A mysterious young woman dressed in white has become the symbol of resistance against Sudan’s autocratic president Omar al-Bashir after she was seen leading a massive protest from the top of a car in Khartoum. As tens of thousands of people crowded the roads in front of the country’s military headquarters, the young revolutionary could be heard calling for an end to Bashir’s systematic oppression of women through Sharia law.
Speaking to CNN, photographer Lana Haroun said she was at the protest on Monday night when she took a picture of the woman that has since gone viral internationally.
“She was trying to give everyone hope and positive energy and she did it. She was representing all Sudanese women and girls and she inspired every woman and girl at the sit-in. She was telling the story of Sudanese women … she was perfect,” Haroun recalled.
— Hind Makki (@HindMakki) April 8, 2019
According to interfaith educator Hind Makki, the young revolutionary’s garb appeared to be carefully chosen as “a callback to the clothing worn by our mothers & grandmothers in the ’60s, ’70s, & ’80s who dressed like this while they marched the streets demonstrating against previous military dictatorships.”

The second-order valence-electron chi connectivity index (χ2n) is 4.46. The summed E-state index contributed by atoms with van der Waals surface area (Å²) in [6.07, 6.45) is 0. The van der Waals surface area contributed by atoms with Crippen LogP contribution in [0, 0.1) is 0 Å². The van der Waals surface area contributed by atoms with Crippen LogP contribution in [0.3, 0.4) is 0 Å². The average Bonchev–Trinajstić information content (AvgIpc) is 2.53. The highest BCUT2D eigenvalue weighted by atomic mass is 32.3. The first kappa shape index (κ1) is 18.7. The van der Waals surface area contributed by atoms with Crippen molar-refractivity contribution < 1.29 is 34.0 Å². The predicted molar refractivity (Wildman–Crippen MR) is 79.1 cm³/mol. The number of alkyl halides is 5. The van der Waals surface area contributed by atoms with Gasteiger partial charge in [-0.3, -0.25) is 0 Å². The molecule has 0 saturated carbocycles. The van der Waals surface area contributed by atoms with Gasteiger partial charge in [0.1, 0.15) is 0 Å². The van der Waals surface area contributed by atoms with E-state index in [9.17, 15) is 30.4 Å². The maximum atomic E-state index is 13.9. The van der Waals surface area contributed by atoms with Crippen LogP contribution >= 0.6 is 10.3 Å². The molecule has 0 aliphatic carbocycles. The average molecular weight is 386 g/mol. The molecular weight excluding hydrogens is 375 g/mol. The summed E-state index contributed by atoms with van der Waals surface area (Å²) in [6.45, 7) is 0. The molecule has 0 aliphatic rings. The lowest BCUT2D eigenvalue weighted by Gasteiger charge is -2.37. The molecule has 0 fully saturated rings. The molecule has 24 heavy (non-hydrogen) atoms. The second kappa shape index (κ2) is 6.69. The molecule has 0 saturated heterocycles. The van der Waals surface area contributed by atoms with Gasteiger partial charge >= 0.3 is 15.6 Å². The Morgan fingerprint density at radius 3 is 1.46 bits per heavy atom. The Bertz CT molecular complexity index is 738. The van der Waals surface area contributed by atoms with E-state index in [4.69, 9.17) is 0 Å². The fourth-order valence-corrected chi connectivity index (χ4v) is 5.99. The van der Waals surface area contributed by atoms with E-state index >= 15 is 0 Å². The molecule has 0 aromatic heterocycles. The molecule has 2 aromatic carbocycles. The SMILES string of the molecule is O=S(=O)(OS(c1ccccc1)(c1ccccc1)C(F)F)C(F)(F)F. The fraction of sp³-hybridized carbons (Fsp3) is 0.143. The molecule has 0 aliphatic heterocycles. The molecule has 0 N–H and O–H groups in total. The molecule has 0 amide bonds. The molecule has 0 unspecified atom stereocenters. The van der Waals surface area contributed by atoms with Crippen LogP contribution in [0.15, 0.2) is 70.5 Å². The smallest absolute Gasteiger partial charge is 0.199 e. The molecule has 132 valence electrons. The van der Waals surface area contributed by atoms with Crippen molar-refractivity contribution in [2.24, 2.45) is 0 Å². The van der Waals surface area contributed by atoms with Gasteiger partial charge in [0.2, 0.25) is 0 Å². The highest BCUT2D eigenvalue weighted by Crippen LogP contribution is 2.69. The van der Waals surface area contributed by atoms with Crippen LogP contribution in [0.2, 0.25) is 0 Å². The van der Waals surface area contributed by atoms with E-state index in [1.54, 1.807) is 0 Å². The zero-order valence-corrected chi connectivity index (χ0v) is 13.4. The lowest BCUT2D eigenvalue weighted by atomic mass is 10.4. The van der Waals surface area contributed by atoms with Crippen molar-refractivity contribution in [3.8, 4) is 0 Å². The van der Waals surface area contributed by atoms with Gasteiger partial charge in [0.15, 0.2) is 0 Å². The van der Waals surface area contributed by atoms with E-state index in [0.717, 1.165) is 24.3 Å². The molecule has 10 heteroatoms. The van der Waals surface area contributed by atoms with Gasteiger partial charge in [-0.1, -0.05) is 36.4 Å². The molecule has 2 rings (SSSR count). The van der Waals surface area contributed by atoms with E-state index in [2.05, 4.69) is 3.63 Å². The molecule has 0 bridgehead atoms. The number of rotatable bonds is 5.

Bashir, who took power in Sudan with the help of Islamists in 1989, has faced rising protests since the government tripled the price of bread in December. According to Jehanne Henry, a representative of Human Rights Watch in Sudan, women have historically been deeply involved in the country’s political uprisings and movements.
“For many women this regime is synonymous with all types of repression,” said Henry. “It is not surprising that they are seeing this as an opportunity to change things that matter to them.”
Watch video of the mystery woman leading the protest below.
حبوبتي كنداكة ♥️ pic.twitter.com/0SJbpVXJV4
— Sammy (@alllthingssam) April 8, 2019
Interested in stories about women fighting for gender equality in Africa? Hear more about this topic at the 10th annual Women in the World Summit from the panel “Toppling Taboos” on Thursday, October 11. Watch the livestream on our website, and see the full agenda here.
Read the full story at the Guardian.